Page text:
Catholic Church sends out survey on social issues

Pittsburgh diocese opens feedback to non-Catholics

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A sign on the door of St. Mary of Mercy Parish, adjacent to offices of the Catholic Diocese of Pittsburgh, says "We are Family. Welcome Home."

But what exactly is a family these days and what is the best way to welcome them?

Through a questionnaire the diocese posted online Thursday, those inside and outside the Catholic faith will be able to give their opinions on church teachings on marriage, divorce, same-sex couples and contraception, with results being forwarded to the Vatican in advance of a major meeting late next year.

Pope Francis called for the meeting, or synod, early last month and asked for input from dioceses and bishop's organizations worldwide on the issues. It is a remarkably grass-roots effort for the Catholic church -- which usually relies on opinions from church officials and theologians when preparing for the Vatican sessions -- and the Diocese of Pittsburgh appears to be taking the effort a step further.

It has taken a questionnaire distributed by the Vatican, simplified it somewhat, and is allowing non-Catholics to answer if they wish. It is currently posted on the diocesan website -- -- and copies will be distributed in Nov. 29 editions of The Pittsburgh Catholic.

"The questionnaire is not a poll or a survey on Church teaching," Bishop David Zubik wrote in a letter to all local church members.

"Instead, it is a unique opportunity for the faithful of the Church of Pittsburgh to respond thoughtfully and prayerfully to the issues confronting family life and marriage in our times."

The 14-section questionnaire asks how effectively church teachings on family matters and "natural law" are communicated; how common it is for couples to live together without being married; how to address those who are divorced and not receiving sacraments, and how their children are affected; if church teachings on contraception, including calendar-based methods for avoiding pregnancy, are understood and followed; and other ways to improve church teachings on the family.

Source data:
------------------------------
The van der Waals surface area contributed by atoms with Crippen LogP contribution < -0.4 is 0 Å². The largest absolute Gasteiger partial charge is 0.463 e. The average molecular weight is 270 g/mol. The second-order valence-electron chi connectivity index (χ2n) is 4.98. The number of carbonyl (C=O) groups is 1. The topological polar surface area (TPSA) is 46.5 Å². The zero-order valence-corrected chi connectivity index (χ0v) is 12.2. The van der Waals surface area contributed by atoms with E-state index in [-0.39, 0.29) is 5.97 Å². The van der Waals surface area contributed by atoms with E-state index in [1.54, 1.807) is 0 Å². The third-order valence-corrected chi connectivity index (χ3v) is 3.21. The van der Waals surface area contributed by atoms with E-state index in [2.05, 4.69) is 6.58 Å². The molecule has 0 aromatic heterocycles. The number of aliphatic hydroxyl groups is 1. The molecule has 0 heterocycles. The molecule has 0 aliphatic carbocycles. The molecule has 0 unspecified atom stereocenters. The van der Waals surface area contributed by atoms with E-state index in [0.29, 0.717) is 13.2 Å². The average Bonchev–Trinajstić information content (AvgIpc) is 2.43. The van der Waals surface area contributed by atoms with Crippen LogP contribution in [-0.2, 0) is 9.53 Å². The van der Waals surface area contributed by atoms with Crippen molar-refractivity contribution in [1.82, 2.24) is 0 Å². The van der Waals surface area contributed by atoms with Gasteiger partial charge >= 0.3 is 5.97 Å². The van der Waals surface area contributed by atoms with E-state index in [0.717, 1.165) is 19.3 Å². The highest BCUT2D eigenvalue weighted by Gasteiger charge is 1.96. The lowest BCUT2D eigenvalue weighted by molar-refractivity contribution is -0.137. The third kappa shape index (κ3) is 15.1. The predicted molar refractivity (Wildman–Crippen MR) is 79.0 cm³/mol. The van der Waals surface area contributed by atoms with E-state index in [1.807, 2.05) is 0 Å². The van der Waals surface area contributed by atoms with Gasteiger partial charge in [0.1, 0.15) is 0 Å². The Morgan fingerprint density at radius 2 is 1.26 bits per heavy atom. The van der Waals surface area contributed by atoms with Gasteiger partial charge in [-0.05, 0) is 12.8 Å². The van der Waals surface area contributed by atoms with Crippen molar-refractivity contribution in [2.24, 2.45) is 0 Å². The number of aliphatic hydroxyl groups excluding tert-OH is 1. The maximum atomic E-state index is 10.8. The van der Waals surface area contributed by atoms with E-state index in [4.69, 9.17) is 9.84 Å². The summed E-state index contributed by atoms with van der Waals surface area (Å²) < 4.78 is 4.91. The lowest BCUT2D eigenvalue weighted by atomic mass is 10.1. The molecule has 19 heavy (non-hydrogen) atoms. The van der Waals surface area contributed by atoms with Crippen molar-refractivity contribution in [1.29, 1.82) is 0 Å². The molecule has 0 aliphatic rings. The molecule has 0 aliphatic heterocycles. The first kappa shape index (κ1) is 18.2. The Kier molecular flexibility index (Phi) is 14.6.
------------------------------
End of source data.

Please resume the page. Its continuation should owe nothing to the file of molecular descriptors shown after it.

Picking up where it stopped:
The diocese's multipart question on same-sex marriage is: "Do you have a clear understanding on the Church's teaching about same sex unions? How does that affect your attitude toward government policies which promote same sex unions?

"How does that affect your attitude toward individuals in same sex unions? What pastoral attention should be extended to people in same sex unions and to the adopted children of these unions, especially with regard to passing on the faith?"

The deadline submit responses is Dec. 6.

The Pittsburgh diocese will send a summary of responses to the U.S. Conference of Catholic Bishops, which then has only until the end of December to synthesize them and forward their own summary to the Vatican.

Similar bishops' conferences internationally will issue similar summaries, which starting in February will be used by a synod council to write a working paper that will be advanced to the Pope.

The Vatican meeting on "Pastoral Challenges of the Family in the Context of Evangelization" is set for Oct. 5-19 next year, with representation of at least one bishop from every nation where the Catholic Church is represented.

Tim McNulty: or 412-263-1581.

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